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When in BA...contact Janis!

When in Rome, do as the Romans do. 
When in Buenos Aires, do yourself a favour and contact Janis Kenyon. She loves meeting new people and is one of the kindest, most helpful people that you'll meet. 
https://jantango.wordpress.com/2017/05/10/look-me-up-when-you-visit-buenos-aires/
Recent posts

Travel and perspective

I've been back a week from 3 weeks in Buenos Aires and have been so impressed with the quality of the events in Welli, the lack of collisions on the dance floor, the number of people dancing milonga (almost all the dancers last night), and the overall level of dancing. 
The great thing about going away is the fresh perspective that it gives you about your home. This is especially true for tango, especially if you live in Welli. 
Congratulations to the Welli dancers, the organisers, their helpers and the teachers. 

More Lessons? Really?

I recently read a blog by a well known dancer and teacher, who had responded to a question from a reader about connection. The reader questioned 'why it works with some people but not with others?'. The teacher's response could be summarised that “one could only really change oneself, so dancers needed to focus on improving their own dance and technique, and to take more lessons”.

This is great for those who make a living as teachers, but where is the evidence of progress for all that investment?

There are thousands of dancers in Buenos Aires who enjoy dancing socially and who look like they've taken very few lessons. I'm not saying that they are great dancers, but they certainly dance better than many of those in other cities who have years of lessons under their belts.

I've danced with a lot of women, and a few men, in a lot of countries. Their dance abilities ranged from absolute beginners through to professional dancers and a  consistent thread running thro…

Choreography or not? (a beginner's guide)

I recently got drawn into a tango blog discussion as to whether a tango demo was a video or not. They said it was improv, I disagreed, and suddenly I was called upon to justify my view with evidence and tempers were starting to flare. A bit of an over-reaction but that's the world of tango blogs for you. People care about this stuff. A lot.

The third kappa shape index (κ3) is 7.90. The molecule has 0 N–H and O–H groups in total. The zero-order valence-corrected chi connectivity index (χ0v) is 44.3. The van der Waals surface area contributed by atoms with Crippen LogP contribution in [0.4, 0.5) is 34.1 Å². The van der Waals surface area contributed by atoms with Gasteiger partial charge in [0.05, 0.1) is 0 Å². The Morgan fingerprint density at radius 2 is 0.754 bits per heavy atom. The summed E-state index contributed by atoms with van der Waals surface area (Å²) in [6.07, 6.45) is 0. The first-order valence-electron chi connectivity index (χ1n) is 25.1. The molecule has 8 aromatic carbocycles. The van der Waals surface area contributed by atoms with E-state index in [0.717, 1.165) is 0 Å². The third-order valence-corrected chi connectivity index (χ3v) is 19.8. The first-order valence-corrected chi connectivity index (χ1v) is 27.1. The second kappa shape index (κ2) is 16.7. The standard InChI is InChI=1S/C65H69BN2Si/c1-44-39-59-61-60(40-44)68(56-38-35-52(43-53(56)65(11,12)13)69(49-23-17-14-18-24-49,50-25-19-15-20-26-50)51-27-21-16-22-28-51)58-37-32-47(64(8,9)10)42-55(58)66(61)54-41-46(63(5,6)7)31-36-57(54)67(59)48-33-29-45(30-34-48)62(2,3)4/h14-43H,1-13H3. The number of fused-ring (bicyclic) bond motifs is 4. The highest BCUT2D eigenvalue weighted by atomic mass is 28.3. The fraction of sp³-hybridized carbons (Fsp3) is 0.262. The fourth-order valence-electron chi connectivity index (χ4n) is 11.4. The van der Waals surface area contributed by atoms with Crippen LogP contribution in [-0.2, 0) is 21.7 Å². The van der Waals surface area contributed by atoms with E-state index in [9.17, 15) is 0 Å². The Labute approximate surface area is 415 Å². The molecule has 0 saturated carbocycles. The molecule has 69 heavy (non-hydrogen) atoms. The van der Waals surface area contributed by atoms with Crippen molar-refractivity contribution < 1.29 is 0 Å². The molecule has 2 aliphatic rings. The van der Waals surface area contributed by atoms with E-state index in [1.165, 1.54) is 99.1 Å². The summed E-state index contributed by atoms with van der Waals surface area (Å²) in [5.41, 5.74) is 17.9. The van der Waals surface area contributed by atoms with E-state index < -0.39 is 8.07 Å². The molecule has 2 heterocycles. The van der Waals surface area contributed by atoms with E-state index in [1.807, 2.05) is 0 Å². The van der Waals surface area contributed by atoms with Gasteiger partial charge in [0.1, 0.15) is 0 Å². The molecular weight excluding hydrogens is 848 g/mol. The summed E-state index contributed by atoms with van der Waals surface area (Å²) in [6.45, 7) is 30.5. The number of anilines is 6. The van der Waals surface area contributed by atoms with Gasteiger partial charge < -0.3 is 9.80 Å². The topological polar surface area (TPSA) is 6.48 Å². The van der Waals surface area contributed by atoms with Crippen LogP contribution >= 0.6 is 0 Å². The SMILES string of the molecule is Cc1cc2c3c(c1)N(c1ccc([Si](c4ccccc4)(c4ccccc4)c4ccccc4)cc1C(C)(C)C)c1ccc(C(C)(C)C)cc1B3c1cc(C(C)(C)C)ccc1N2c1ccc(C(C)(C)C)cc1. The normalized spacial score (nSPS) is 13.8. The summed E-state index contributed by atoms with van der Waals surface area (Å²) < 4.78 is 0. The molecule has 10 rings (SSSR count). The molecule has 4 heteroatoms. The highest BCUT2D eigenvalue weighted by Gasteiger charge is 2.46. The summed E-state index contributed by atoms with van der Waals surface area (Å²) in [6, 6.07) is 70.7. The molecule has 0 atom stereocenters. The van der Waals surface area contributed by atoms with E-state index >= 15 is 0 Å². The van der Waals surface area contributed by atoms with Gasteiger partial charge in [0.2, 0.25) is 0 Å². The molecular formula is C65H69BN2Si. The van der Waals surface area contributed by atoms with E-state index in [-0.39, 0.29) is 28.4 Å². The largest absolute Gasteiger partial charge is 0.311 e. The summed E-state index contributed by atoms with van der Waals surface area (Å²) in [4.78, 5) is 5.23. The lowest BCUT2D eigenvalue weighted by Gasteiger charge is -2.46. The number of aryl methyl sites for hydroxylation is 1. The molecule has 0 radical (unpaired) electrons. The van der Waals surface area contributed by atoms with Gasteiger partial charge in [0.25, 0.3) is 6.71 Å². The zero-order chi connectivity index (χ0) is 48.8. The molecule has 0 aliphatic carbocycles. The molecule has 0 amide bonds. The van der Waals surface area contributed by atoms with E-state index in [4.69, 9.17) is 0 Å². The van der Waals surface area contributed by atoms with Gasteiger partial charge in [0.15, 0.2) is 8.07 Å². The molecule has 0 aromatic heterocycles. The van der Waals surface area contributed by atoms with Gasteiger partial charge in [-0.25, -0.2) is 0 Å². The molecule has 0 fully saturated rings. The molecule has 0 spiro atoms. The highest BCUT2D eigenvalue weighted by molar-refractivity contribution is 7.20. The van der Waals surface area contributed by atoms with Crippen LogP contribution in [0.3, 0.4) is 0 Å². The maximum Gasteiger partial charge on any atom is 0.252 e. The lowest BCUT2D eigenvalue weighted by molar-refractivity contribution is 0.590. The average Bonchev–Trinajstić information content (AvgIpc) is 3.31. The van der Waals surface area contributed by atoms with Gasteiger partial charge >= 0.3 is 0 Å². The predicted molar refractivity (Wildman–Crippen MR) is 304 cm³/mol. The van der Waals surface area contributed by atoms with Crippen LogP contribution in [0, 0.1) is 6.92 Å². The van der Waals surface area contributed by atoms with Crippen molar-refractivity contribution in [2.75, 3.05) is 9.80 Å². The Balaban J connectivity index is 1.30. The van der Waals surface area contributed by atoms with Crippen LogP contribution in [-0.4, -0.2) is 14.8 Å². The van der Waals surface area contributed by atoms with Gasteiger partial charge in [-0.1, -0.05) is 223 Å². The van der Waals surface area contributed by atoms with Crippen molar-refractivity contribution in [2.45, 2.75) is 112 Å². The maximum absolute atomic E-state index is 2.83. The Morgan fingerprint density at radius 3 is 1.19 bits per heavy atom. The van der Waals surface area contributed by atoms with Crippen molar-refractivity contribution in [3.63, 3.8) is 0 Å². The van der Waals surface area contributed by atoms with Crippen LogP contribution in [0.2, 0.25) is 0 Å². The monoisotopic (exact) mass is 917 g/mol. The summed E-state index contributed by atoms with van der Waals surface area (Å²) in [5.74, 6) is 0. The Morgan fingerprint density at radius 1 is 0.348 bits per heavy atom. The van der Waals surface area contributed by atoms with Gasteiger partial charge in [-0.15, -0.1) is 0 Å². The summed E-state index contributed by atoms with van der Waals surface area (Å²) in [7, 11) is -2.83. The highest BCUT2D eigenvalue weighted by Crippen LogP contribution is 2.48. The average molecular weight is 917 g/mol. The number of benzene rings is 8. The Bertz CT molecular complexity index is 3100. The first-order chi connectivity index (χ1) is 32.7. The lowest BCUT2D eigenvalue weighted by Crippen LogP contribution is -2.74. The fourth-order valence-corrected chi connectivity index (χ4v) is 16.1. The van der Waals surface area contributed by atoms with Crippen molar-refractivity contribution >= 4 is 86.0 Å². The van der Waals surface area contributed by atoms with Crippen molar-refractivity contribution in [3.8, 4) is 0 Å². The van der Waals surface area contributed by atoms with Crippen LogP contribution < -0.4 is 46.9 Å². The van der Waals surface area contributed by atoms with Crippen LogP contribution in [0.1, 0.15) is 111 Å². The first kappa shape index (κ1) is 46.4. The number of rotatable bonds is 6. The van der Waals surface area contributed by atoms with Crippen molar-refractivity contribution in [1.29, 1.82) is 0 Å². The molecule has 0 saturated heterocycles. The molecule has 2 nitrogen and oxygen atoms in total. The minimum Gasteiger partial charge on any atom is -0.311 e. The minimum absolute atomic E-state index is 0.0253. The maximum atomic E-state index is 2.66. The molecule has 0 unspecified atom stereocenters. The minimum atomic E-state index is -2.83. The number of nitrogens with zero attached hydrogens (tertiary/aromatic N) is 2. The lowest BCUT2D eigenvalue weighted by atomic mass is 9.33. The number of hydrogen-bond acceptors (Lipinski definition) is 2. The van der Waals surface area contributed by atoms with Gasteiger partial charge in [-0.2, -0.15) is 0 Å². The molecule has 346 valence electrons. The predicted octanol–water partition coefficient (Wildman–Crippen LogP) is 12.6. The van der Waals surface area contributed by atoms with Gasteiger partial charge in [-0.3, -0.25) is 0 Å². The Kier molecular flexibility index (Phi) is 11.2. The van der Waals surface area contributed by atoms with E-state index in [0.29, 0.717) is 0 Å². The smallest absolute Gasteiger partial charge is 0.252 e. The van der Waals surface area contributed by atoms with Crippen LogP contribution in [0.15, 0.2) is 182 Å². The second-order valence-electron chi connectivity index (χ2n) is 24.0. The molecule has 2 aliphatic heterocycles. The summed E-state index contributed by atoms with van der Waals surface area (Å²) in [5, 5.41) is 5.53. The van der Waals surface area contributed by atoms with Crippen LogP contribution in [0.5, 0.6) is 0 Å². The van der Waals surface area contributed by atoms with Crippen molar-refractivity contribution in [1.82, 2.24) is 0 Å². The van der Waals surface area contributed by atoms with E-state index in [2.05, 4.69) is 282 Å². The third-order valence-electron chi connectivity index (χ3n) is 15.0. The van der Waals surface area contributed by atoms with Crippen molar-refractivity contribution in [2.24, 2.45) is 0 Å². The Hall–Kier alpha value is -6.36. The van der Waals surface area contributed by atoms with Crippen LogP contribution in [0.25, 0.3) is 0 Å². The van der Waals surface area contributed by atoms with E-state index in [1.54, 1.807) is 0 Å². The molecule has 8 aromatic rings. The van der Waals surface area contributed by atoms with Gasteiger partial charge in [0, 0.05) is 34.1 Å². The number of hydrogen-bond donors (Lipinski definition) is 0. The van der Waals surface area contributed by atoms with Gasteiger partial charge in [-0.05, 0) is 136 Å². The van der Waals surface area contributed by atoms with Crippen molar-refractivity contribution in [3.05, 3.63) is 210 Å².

Rather than publish it there I thought that I'd publish my beginners guide here, instead.

At the outset I probably need to say that I don't like watching demos, although I appreciate that they're great as a means of drawing new people into tango, and motivating people to improve. However I was sidetracked for a few years by perceiving demos as examples of good dancing.  I see many dancers here and overseas in the same situation, so I now see demos as simply a diversion.  A bit like ballet, another dance that doesn't push my button.

I also won’t be linking to any demo videos as I don’t want to pick on anyone in particular as you’…

Advice for Followers

This post is about the most common questions that I'm asked about following.  It's a companion piece to my Advice for Leaders post. Read both, especially if you don't do both, because you need at least some perspective into the other half of the dance if you wish to improve.  My apologies for the use of gender when describing leaders and followers, sometimes my typing fingers get tired.  Regarding 'style', I've posted elsewhere on this site about that but suffice it to say that this advice is for a tango approach where a leader and follower move together to build a dance that is greater than both of them.
My post on leading talks about accepting followers as they are, strengths and weaknesses, just like in the movie Bridget Jones' Diary (one of my faves). However, followers can be on the receiving end of some pretty dreadful technique which sometimes means that they have to react rather than follow. 
Having said that, you should always be trying to give you…

Advice for Leaders

This post is about the most common questions that I'm asked about leading.  It's a companion piece to my Advice for Followers post. Read them both, especially if you don't do both, because you need at least some perspective into the other half of the dance if you wish to improve.  My apologies for the use of gender when describing leaders and followers, sometimes my typing fingers get tired.  Regarding 'style', I've posted elsewhere on this site about that but suffice it to say that this advice is for a tango approach where a leader and follower move together to build a dance that is greater than both of them.
Good leading is largely about accepting followers as they are, identifying their  strengths, then leading to those strengths (eg wonderful musicality, great connection) and avoiding areas of weakness (eg no axis, not very stable, connection not very good). Having said that, you should always be trying to give your partner the best possible time. Even if t…

Janis Kenyon on Ricardo Vidort

Here's a profound post by Janis Kenyon, reproduced by Tango Commuter, about Ricardo Vidort.
Ricardo taught people 8 lessons and then told them to go away and develop their own style.

Exactly. There's a lot of overthinking and overselling of tango which gets in the way of learning the dance. If the top of the tango mountain appears to be moving away rather than getting closer, then it's time to look for different advice.